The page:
But you do run into things like this bell.

Or whatever it is.

Any ideas?

Thursday, May 10, 2018

Another day, another drawing

Yesterday I went back to the Lawn! That is how I think of Forest Lawn Cemetery because I am having such a great time drawing things here.

I have had a couple of days off from work so I am able to do this in addition to other work that needs to be done. Yesterday I drew an angel from a memorial near Mirror Lake. It would be hard to top that angel because that statue is just so graceful, so lovely.

However. Today there I am, driving very slowly down the path, Mozart on the car stereo, the sun shining, possibilities limitless, scanning the statues. And as if across a crowded room, I saw him.

Philip Bachert!

I knew instinctively, he was The One.

Of course I did not know his name. I found that out only when I approached the statue. It read: "Philip Bachert, 1840-1915. Wiedrich's Battery. 1st N.Y.L. Art. 1861-1865. G.A.R."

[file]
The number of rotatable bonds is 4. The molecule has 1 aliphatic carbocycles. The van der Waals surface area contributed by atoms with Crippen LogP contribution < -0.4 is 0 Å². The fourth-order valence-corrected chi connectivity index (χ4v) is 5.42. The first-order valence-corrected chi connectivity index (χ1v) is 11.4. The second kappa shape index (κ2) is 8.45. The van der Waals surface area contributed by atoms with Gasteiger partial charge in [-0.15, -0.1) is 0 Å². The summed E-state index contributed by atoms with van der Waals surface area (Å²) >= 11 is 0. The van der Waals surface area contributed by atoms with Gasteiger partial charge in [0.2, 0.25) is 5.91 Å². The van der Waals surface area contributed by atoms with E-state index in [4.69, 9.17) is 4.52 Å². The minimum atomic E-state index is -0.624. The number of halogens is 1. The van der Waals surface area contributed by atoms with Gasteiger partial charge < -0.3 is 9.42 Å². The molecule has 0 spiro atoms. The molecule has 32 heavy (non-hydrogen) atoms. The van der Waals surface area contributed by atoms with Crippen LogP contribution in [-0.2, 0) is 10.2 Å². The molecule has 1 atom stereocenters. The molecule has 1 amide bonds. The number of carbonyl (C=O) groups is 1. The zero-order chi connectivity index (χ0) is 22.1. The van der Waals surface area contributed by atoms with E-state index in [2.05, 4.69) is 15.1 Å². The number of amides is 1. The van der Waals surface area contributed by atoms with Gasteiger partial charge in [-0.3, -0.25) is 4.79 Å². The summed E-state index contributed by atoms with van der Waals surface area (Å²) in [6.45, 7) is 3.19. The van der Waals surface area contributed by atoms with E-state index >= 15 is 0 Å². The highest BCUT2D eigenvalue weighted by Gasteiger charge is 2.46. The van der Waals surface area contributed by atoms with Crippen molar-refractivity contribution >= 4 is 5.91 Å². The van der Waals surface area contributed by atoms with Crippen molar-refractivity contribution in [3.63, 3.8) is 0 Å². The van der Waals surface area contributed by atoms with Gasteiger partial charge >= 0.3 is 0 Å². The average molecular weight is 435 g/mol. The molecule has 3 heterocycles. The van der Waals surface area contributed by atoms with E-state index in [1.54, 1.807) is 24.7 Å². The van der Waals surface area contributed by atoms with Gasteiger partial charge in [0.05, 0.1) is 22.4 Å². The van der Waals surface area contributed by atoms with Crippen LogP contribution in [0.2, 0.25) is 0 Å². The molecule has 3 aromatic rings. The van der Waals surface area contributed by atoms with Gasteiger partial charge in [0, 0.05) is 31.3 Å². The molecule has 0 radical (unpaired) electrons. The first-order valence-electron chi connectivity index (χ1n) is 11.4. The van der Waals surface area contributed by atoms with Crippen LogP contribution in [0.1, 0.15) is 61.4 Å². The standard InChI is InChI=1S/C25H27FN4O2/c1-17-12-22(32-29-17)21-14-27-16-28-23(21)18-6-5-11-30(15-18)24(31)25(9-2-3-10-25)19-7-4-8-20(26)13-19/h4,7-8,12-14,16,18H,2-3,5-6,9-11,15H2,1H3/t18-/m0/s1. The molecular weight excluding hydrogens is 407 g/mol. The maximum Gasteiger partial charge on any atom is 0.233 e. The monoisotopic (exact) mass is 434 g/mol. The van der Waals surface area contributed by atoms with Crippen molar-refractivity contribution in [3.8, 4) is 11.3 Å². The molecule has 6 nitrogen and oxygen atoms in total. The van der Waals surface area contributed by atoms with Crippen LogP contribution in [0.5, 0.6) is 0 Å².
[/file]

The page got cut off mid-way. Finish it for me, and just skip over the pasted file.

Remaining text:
Before I began to draw I ate some lunch I had brought and I studied the statue. Then I got up and addressed Mr. Bachert. I thanked him for his service and then said that I hoped he would not mind if I drew him.

Is that statue amazing or what?

When I went home I looked everything up. Wiedrich's Battery was a Civil War outfit run by Michael Wiedrich, who came from Alsace-Lorraine where my mother's family came from, or Elsass as I have seen it spelled in German Catholic cemeteries. The whole battery was made up of German immigrants from Buffalo.

My friend at work Scott Scanlon even did a story about Wiedrich's Battery and what monsters they were on the battlefield of Gettysburg and Bull Run.

When I was leaving, I happened to see another Civil War monument. This other soldier fought in Mozart's Regiment.

Who knew there was a Mozart's Regiment in the Civil War?

The bad news: You have to go fight in the Civil War.

The good news: You get to be in Mozart's Regiment!

I will have to find out what is with that.

That will have to be a story for another day!